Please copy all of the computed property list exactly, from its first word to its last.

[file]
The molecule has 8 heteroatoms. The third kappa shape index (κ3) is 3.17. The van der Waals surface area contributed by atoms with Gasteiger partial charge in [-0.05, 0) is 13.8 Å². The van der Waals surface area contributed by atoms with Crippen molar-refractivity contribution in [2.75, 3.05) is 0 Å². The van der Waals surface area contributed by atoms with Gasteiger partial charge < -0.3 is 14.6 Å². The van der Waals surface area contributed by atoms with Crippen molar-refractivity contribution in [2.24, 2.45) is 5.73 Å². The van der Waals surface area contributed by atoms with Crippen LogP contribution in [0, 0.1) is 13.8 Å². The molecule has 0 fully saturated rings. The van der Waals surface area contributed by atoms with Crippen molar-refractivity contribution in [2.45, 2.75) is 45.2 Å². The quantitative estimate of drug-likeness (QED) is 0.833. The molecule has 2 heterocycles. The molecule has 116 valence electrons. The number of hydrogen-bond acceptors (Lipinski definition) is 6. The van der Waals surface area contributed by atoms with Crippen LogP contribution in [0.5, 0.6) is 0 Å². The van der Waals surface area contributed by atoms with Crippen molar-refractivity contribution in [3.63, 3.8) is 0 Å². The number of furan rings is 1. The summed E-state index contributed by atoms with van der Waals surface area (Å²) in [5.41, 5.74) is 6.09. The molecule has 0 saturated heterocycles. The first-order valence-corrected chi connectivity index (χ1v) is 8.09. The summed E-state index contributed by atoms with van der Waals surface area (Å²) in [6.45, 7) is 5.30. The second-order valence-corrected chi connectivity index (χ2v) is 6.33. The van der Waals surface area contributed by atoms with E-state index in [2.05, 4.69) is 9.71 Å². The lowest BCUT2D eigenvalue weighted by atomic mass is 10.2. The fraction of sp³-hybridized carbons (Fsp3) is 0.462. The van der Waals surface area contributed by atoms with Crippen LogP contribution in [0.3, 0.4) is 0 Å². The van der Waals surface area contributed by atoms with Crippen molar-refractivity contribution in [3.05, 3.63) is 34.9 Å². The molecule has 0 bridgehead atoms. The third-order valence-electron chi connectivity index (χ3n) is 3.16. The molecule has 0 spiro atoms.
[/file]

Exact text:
The molecule has 8 heteroatoms. The third kappa shape index (κ3) is 3.17. The van der Waals surface area contributed by atoms with Gasteiger partial charge in [-0.05, 0) is 13.8 Å². The van der Waals surface area contributed by atoms with Crippen molar-refractivity contribution in [2.75, 3.05) is 0 Å². The van der Waals surface area contributed by atoms with Gasteiger partial charge < -0.3 is 14.6 Å². The van der Waals surface area contributed by atoms with Crippen molar-refractivity contribution in [2.24, 2.45) is 5.73 Å². The van der Waals surface area contributed by atoms with Crippen LogP contribution in [0, 0.1) is 13.8 Å². The molecule has 0 fully saturated rings. The van der Waals surface area contributed by atoms with Crippen molar-refractivity contribution in [2.45, 2.75) is 45.2 Å². The quantitative estimate of drug-likeness (QED) is 0.833. The molecule has 2 heterocycles. The molecule has 116 valence electrons. The number of hydrogen-bond acceptors (Lipinski definition) is 6. The van der Waals surface area contributed by atoms with Crippen LogP contribution in [0.5, 0.6) is 0 Å². The van der Waals surface area contributed by atoms with Crippen molar-refractivity contribution in [3.63, 3.8) is 0 Å². The number of furan rings is 1. The summed E-state index contributed by atoms with van der Waals surface area (Å²) in [5.41, 5.74) is 6.09. The molecule has 0 saturated heterocycles. The first-order valence-corrected chi connectivity index (χ1v) is 8.09. The summed E-state index contributed by atoms with van der Waals surface area (Å²) in [6.45, 7) is 5.30. The second-order valence-corrected chi connectivity index (χ2v) is 6.33. The van der Waals surface area contributed by atoms with E-state index in [2.05, 4.69) is 9.71 Å². The lowest BCUT2D eigenvalue weighted by atomic mass is 10.2. The fraction of sp³-hybridized carbons (Fsp3) is 0.462. The van der Waals surface area contributed by atoms with Crippen LogP contribution in [0.3, 0.4) is 0 Å². The van der Waals surface area contributed by atoms with Crippen molar-refractivity contribution in [3.05, 3.63) is 34.9 Å². The molecule has 0 bridgehead atoms. The third-order valence-electron chi connectivity index (χ3n) is 3.16. The molecule has 0 spiro atoms.